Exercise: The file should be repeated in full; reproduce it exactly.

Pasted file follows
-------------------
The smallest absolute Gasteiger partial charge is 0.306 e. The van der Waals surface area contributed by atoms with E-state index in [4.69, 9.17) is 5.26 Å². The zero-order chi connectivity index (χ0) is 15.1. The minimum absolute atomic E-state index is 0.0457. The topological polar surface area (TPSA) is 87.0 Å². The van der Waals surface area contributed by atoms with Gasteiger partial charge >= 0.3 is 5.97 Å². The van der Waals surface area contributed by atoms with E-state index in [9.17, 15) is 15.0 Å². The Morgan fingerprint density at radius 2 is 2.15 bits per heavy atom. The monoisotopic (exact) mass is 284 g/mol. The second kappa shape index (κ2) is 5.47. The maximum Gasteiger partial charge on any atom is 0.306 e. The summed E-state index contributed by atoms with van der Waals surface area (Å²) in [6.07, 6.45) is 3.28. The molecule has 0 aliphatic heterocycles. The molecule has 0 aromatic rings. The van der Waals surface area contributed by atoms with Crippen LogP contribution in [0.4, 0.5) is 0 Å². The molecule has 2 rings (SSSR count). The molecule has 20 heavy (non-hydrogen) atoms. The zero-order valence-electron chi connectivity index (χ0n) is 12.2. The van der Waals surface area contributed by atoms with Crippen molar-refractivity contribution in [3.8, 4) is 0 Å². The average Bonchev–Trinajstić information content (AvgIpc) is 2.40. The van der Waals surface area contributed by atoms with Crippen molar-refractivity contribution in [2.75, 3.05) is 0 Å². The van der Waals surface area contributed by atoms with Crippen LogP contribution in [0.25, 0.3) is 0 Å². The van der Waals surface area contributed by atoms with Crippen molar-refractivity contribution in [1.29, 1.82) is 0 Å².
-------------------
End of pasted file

The smallest absolute Gasteiger partial charge is 0.306 e. The van der Waals surface area contributed by atoms with E-state index in [4.69, 9.17) is 5.26 Å². The zero-order chi connectivity index (χ0) is 15.1. The minimum absolute atomic E-state index is 0.0457. The topological polar surface area (TPSA) is 87.0 Å². The van der Waals surface area contributed by atoms with Gasteiger partial charge >= 0.3 is 5.97 Å². The van der Waals surface area contributed by atoms with E-state index in [9.17, 15) is 15.0 Å². The Morgan fingerprint density at radius 2 is 2.15 bits per heavy atom. The monoisotopic (exact) mass is 284 g/mol. The second kappa shape index (κ2) is 5.47. The maximum Gasteiger partial charge on any atom is 0.306 e. The summed E-state index contributed by atoms with van der Waals surface area (Å²) in [6.07, 6.45) is 3.28. The molecule has 0 aliphatic heterocycles. The molecule has 0 aromatic rings. The van der Waals surface area contributed by atoms with Crippen LogP contribution in [0.4, 0.5) is 0 Å². The molecule has 2 rings (SSSR count). The molecule has 20 heavy (non-hydrogen) atoms. The zero-order valence-electron chi connectivity index (χ0n) is 12.2. The van der Waals surface area contributed by atoms with Crippen molar-refractivity contribution in [3.8, 4) is 0 Å². The average Bonchev–Trinajstić information content (AvgIpc) is 2.40. The van der Waals surface area contributed by atoms with Crippen molar-refractivity contribution in [2.75, 3.05) is 0 Å². The van der Waals surface area contributed by atoms with Crippen LogP contribution in [0.25, 0.3) is 0 Å². The van der Waals surface area contributed by atoms with Crippen molar-refractivity contribution in [1.29, 1.82) is 0 Å².